The development of DN is usually observed in patients with long-standing diabetes and is frequently accompanied by other microvascular complications, especially diabetic retinopathy. The Renal Pathology Society developed a system to classify diabetic nephropathy, which classified these biopsies into four categories: glomerular basement membrane thickening (class I), mesangial expansion (class IIa, mild; and class IIb, severe), until the formation of Kimmestiel–Wilson nodules (class III), and, finally, advanced glomerulosclerosis, which was classified as class IV [2]. In this classification, glomerular lesions are considered the predominant histologic finding, while tubulointerstitial and vascular lesions are considered as complementary additions to clinical prognosis.

The clinical manifestations of DKD are common to those of other chronic kidney diseases, such as proteinuria, declining GFR, and hypertension, while the lesions underlying renal dysfunction are typical of this disease [3].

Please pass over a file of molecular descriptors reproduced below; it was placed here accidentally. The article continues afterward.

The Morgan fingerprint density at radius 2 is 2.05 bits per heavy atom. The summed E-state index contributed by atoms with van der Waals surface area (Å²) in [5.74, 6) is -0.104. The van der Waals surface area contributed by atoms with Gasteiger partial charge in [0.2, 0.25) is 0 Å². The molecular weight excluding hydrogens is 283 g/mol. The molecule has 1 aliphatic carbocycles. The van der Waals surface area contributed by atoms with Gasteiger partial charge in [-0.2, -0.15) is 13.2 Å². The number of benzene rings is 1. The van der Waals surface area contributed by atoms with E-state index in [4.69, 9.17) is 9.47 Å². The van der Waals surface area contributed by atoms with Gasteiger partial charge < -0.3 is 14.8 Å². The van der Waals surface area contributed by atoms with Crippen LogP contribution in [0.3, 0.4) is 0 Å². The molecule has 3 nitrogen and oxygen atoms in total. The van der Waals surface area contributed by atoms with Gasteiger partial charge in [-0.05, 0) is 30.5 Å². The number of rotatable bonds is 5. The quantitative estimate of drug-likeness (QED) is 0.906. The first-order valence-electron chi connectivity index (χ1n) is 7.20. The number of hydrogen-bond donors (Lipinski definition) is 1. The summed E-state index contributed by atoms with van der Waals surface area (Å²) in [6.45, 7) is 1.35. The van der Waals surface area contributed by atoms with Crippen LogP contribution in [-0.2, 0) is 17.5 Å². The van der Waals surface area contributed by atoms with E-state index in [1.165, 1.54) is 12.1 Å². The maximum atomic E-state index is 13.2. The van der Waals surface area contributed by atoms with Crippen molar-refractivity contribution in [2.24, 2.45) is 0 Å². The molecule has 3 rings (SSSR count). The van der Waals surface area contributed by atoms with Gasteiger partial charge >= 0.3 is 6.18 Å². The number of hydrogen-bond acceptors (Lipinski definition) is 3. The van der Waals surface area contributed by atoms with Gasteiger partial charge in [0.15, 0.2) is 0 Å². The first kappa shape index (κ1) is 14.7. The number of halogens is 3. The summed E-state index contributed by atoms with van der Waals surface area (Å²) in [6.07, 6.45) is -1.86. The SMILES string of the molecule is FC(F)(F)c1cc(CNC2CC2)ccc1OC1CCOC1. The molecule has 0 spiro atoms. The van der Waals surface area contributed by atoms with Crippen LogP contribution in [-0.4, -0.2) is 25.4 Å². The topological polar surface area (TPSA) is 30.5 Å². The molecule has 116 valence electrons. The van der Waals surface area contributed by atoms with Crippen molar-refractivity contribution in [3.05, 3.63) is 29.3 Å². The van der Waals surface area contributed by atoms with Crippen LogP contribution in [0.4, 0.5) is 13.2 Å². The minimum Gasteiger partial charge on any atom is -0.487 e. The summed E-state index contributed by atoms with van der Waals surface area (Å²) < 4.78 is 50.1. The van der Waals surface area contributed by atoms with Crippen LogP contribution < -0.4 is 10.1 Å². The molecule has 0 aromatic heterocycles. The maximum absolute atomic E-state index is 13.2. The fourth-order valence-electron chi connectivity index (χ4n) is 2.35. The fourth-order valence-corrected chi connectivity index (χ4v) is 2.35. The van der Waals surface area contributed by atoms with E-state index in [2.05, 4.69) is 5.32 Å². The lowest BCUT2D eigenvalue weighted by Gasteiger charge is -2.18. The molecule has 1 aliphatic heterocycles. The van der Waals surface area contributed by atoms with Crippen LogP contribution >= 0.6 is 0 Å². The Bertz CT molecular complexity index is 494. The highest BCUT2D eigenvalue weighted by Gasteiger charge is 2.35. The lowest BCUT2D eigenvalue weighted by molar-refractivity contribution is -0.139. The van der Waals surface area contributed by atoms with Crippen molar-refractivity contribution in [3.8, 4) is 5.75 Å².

The failing kidney is characterized histologically by tubulointerstitial inflammation, tubular cell apoptosis, tubular atrophy, and fibrosis, and these changes correlate with the severity of proteinuria. The renal biopsy of our patient showed a modular glomerulosclerosis pattern with 50% global sclerosis. It also showed the K–W nodules and severe mesangial cell and matrix proliferation (Figure 2). These are typical pathological changes associated with diabetic nephropathy. Our patient also had a heavy level of proteinuria, which had been recognized as an independent risk factor for renal function loss. The presence and severity of proteinuria has been shown to be a reliable strategy in the identification of rapid renal decline in a community-based prospective cohort study [4].

Figure 2

Pathological results of light microscope. Tubulointerstitial inflammation and tubular atrophy can be seen. (A) K–W nodules are shown. (B) Staining method: For A, periodic acid-silver methenamine staining (PASM) +MASSON staining is used; for B PAS staining is used. Magnification: A, 100×; B, 400×.

Laboratory and clinical measurements

Parameter March 2020 November 2019 December 2019 March 2020 April 2020
Creatinine (μmol/L) 188 318 310 549 585
GFR (mL/min/1.73m2) 34.6 18.2 19 9.4 8.7
HbA1c% 6.90 7.90 6.9 6.00 6.10
Proteinuria (g/d) 12.21 13.92 14.25
Albumin (g/L) 27.9 28.4 23.8 22.7 22.8
Weight (kg) 83.0 90.0 99.8

GFR, glomerular filtration rate.